Most injured workers will need the guidance of a workers’ compensation attorney to determine what they are entitled to and to help them obtain it. The one sure thing about temporary partial disability payments is that these payments are minimal. No one gets rich from workers’ comp.


After an injured employee’s medical treatment ends, the employee may be examined to determine if he or she should be considered permanently disabled. Employees in Florida with total, permanent disability qualify for workers’ compensation payments for life.

A number of catastrophic injuries – injuries that require amputating a limb, for instance, or severe traumatic brain injuries – automatically make an injury victim eligible for permanent total disability payments.

Permanent total disability payments are for two-thirds of the employee’s average weekly wage at the time of the injury, with the same maximum weekly cap that applies to temporary total disability payments.


If permanent impairment is the result of a job-related injury, a doctor will give the injured worker a “permanent impairment rating,” a percentage figure used to calculate benefits. You will not be surprised to learn that it is another complicated formula.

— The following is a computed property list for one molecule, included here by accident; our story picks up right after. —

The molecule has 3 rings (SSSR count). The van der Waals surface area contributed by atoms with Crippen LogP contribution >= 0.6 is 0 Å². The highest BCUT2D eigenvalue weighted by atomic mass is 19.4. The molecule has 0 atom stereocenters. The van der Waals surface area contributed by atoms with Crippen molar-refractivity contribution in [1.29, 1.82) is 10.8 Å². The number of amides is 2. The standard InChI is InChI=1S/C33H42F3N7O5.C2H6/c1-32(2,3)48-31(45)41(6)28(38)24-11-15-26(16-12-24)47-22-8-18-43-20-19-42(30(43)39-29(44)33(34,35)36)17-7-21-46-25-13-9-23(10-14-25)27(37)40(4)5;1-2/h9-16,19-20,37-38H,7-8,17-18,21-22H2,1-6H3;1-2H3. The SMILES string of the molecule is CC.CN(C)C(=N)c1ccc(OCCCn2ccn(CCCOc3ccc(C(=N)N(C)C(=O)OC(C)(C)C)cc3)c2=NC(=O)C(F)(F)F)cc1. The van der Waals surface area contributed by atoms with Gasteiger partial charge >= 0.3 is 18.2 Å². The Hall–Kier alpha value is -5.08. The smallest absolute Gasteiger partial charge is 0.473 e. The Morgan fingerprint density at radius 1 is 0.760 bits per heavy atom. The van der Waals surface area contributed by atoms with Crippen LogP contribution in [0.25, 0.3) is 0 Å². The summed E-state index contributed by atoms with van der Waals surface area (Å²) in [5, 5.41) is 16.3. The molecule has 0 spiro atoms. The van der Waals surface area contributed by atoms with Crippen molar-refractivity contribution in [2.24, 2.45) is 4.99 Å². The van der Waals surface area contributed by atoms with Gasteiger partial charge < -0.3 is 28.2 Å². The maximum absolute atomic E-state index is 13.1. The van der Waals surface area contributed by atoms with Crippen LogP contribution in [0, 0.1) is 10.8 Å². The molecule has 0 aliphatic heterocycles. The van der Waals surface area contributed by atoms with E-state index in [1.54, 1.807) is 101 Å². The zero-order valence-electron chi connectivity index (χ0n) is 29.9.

A permanent impairment benefit is paid at three-quarters of the temporary total disability rate. A worker who receives $800 weekly for temporary total disability is paid $600 weekly for permanent impairment.

However, if that worker returns to the job in another capacity, permanent impairment payments are reduced. The payment amount will then depend on the permanent impairment rating. Again, it is a minimal benefit that is inadequate for meeting most workers’ needs.


If you’re injured at your job, report it at once. Otherwise, a workers’ compensation claim might be challenged by the employer or the employer’s workers’ comp insurance company. Undergo a medical examination – and get the treatment you require – immediately after an injury.

Two frequent reasons for the denial of workers’ compensation claims are failing to report an injury promptly and failing to undergo a medical examination promptly.

In Florida, when workers’ compensation claims are rejected, appeals are typically handled through a mediation or arbitration procedure. A good workers’ compensation lawyer will discuss these procedures and ensure that you’re prepared for the mediation or arbitration process.

Workers’ compensation in Florida is not ideal. It’s a compromise that tries to balance the interests of insurance companies and employers with the legal rights of workers who are injured at the workplace.


If anyone other than your employer is responsible for a work-related injury, you may qualify to bring a “third-party” personal injury lawsuit. Your workers’ comp lawyer can discuss your options and alternatives.

A Miami workers’ compensation attorney routinely deals with workers’ comp claims that are disputed or rejected. The right lawyer will handle your appeal, knows what the system requires, and knows what it takes to prevail and win the benefits you need and deserve.

As you can see, workers’ compensation is complicated in Florida. If you are injured on the job. you should have high-quality legal help from the beginning. A good lawyer’s help is your right after any job-related injury in Florida.